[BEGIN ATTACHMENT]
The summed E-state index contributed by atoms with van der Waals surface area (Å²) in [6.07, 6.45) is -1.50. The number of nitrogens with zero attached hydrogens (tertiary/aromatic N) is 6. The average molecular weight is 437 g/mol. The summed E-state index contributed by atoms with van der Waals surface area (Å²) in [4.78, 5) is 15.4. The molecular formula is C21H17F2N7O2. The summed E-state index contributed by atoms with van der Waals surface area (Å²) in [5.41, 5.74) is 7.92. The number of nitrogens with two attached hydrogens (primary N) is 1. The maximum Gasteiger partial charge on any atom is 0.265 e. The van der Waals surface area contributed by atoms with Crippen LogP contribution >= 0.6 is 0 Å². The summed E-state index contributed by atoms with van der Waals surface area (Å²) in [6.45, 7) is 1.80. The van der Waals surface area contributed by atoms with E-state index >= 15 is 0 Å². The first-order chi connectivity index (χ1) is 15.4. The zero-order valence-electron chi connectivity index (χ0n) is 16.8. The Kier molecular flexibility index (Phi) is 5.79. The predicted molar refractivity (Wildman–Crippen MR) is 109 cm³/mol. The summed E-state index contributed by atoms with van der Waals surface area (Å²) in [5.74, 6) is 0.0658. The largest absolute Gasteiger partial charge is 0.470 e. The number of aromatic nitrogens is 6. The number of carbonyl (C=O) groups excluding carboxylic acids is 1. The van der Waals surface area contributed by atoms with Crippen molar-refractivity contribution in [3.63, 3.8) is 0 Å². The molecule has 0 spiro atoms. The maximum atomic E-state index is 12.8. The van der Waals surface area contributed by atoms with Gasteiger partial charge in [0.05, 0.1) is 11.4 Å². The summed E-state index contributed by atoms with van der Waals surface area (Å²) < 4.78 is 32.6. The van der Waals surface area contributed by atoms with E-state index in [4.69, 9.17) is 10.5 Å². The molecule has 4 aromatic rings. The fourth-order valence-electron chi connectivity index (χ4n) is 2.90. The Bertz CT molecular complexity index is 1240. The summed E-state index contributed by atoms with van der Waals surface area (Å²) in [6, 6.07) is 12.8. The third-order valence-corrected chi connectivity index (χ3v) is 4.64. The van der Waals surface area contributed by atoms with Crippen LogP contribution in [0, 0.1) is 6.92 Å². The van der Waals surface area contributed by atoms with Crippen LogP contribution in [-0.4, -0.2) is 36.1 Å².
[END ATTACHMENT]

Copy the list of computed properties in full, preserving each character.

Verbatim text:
The summed E-state index contributed by atoms with van der Waals surface area (Å²) in [6.07, 6.45) is -1.50. The number of nitrogens with zero attached hydrogens (tertiary/aromatic N) is 6. The average molecular weight is 437 g/mol. The summed E-state index contributed by atoms with van der Waals surface area (Å²) in [4.78, 5) is 15.4. The molecular formula is C21H17F2N7O2. The summed E-state index contributed by atoms with van der Waals surface area (Å²) in [5.41, 5.74) is 7.92. The number of nitrogens with two attached hydrogens (primary N) is 1. The maximum Gasteiger partial charge on any atom is 0.265 e. The van der Waals surface area contributed by atoms with Crippen LogP contribution >= 0.6 is 0 Å². The summed E-state index contributed by atoms with van der Waals surface area (Å²) in [6.45, 7) is 1.80. The van der Waals surface area contributed by atoms with E-state index >= 15 is 0 Å². The first-order chi connectivity index (χ1) is 15.4. The zero-order valence-electron chi connectivity index (χ0n) is 16.8. The Kier molecular flexibility index (Phi) is 5.79. The predicted molar refractivity (Wildman–Crippen MR) is 109 cm³/mol. The summed E-state index contributed by atoms with van der Waals surface area (Å²) in [5.74, 6) is 0.0658. The largest absolute Gasteiger partial charge is 0.470 e. The number of aromatic nitrogens is 6. The number of carbonyl (C=O) groups excluding carboxylic acids is 1. The van der Waals surface area contributed by atoms with Crippen molar-refractivity contribution in [3.63, 3.8) is 0 Å². The molecule has 0 spiro atoms. The maximum atomic E-state index is 12.8. The van der Waals surface area contributed by atoms with Gasteiger partial charge in [0.05, 0.1) is 11.4 Å². The summed E-state index contributed by atoms with van der Waals surface area (Å²) < 4.78 is 32.6. The van der Waals surface area contributed by atoms with E-state index in [4.69, 9.17) is 10.5 Å². The molecule has 4 aromatic rings. The fourth-order valence-electron chi connectivity index (χ4n) is 2.90. The Bertz CT molecular complexity index is 1240. The summed E-state index contributed by atoms with van der Waals surface area (Å²) in [6, 6.07) is 12.8. The third-order valence-corrected chi connectivity index (χ3v) is 4.64. The van der Waals surface area contributed by atoms with Crippen LogP contribution in [0, 0.1) is 6.92 Å². The van der Waals surface area contributed by atoms with Crippen LogP contribution in [-0.4, -0.2) is 36.1 Å².